Last week a Tweet by Benjamin De Cock about how to achieve a two-column layout with CSS Grid popped up in my timeline.
Quick example of an alternating two column layout made with CSS Grid: pic.twitter.com/IwQFyiyh6l— Benjamin De Cock (@bdc) 4. September 2018
This reminded me of my journey of creating a two-column layout featuring the image left / text right, text right/image left pattern, I’ve gone through very recently.
Why is this even a problem to think about?
Some people might wonder: what’s so special about this, isn’t this quite easy to do with CSS Grid, Flexbox, Floats or even good old Tables? Yes and no, but in the days of responsive design: mostly no.
Sure, it’s straightforward to do, even with ancient methods like using Tables or Floats, and, as we can see in the tweet I’ve linked above, it’s even easier to do with modern technologies, assuming your website is always the same width (ahh.. the good old times). But responsive design, as we all know, has changed everything (thanks Ethan Marcotte).
Considering all kinds and sizes of devices, which might be rendering our layout, this becomes a much harder problem to solve. Your first instinct might be to use Media Queries, and you’re right, you kind of can solve this problem pretty quickly using Media Queries, but it’ll be a fragile solution. Next, you might think, now that we have CSS Grid, this must be easy to solve, right?
Why CSS Grid isn’t a panacea to all problems
The thinking of many frontend developers goes as following: Table layouts < Float layouts < Flexbox layouts < CSS Grid Layouts. But this thinking is flawed. First of all, luckily, Table- and Float layouts are a thing of the past. Tables are fine for displaying tabular data and floats are fine for text floating around an image or some other content inside a box, but that’s it.
Flexbox on the other hand isn’t going anywhere. CSS Grid is not meant to be a replacement for Flexbox. Although there may be some overlapping in functionality, they both do different things very well.
CSS Grid is best suited for the overall layout of your page. Let’s say you have a header, a sidebar on the left, the content area, a sidebar on the right and a footer, that’s what CSS Grid is good at. But with CSS Grid, oftentimes you have to use Media Queries if you want to change the layout of your page in the case the content does not fit anymore on smaller screen sizes – it’s oftentimes not very flexible in that regard.
What’s the problem with Media Queries?
One of the biggest problems of Media Queries is that they’re tied to the viewport size. This is good enough for changing the overall layout of a page from using a single column on a small screen device to using more and more columns as the available space is growing (which is exactly when you should absolutely use CSS Grid and Media Queries). But it’s really bad when you’re using components as separate building blocks which can be reused in various places and which have to adapt dynamically to its contents.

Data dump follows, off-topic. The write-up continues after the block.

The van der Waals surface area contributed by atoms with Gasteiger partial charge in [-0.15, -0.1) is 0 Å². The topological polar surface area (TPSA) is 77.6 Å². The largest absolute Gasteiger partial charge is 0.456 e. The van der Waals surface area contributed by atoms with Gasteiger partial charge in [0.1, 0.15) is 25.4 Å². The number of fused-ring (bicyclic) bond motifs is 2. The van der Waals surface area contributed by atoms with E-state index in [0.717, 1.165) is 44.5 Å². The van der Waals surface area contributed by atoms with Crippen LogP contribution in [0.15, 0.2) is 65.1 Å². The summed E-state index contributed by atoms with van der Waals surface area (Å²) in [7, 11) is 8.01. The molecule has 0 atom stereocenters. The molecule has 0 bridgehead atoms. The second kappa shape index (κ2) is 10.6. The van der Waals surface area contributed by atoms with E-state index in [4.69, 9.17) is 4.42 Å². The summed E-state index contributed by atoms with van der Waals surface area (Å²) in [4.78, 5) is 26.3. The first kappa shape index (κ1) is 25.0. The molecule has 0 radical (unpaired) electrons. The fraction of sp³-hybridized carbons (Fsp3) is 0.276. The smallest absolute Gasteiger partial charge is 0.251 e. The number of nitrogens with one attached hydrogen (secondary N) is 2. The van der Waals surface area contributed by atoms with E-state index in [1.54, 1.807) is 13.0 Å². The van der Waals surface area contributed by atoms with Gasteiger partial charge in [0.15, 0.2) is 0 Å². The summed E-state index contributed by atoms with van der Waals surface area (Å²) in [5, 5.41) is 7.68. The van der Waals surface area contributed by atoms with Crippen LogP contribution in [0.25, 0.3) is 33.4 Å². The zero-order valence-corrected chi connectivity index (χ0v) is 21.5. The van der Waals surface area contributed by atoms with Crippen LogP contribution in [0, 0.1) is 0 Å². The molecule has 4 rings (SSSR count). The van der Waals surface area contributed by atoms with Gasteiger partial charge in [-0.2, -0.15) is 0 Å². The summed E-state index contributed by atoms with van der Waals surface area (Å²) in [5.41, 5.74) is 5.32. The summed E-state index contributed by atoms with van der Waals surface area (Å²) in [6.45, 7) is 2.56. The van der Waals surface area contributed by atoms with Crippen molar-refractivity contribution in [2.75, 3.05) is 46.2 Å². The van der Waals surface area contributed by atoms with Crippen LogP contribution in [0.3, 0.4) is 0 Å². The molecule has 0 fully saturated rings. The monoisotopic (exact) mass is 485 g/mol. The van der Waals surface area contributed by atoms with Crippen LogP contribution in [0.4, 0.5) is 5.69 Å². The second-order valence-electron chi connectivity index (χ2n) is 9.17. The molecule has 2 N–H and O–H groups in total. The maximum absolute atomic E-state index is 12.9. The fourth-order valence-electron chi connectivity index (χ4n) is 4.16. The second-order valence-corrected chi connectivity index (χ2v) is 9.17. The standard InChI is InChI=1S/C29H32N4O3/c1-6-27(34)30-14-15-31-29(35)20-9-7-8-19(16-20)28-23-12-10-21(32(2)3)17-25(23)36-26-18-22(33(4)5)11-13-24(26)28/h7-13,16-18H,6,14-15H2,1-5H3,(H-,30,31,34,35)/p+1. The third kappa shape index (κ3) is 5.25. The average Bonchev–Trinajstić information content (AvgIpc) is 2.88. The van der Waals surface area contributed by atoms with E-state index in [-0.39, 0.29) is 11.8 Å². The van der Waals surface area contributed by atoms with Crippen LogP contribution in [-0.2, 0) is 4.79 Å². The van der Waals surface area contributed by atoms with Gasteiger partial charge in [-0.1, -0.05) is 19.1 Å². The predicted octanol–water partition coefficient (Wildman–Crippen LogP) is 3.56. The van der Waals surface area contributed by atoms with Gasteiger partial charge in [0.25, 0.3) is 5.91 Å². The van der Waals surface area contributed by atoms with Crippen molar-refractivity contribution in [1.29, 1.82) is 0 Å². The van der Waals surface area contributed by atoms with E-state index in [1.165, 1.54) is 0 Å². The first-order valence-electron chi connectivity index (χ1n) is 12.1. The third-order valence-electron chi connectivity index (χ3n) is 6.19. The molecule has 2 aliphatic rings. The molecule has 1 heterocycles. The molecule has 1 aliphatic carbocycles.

A two column layout component might need to wrap to a single column layout at a certain screen size in one place of your application but in another area of you application the same two column component is located inside a narrow sidebar and it has to switch to a single column layout much earlier.
In the future, we might have Container Queries which are basically Media Queries but tied to the container width instead of the viewport width. And I very much look forward to this technique but in the case of the two column layout we’re talking about, they’re not the best solution either.
What is Flexbox better at than CSS Grid?
Flexbox is really good in scenarios when the layout should be flexible in the case the available space either shrinks or grows and it should adapt to its content. Although there are situations where CSS Grid too, can handle this very well, in general, your first instinct should be to use Flexbox if you have to build a component which should adapt to how much space is available to it and how much space its content needs.
In the following CodePen, you can see how to solve the responsive alternating two column layout in a way that the layout will automatically adapt to how much space is available to the component.
See the Pen Responsive Alternating Two Column Layout with Flexbox by Markus Oberlehner (@maoberlehner) on CodePen.
Wrapping it up
There are certainly situations where using CSS Grid with Media Queries to solve this problem is a straightforward and good enough solution. But if you’re working with components and you want to make them as reusable as possible, you have to build flexible components which are able to adapt to the space, which is available to them, automatically. This is where using Media Queries just doesn’t cut it anymore and when Flexbox shows it’s strength and why it’s still useful in the time of widespread CSS Grid support in modern browsers.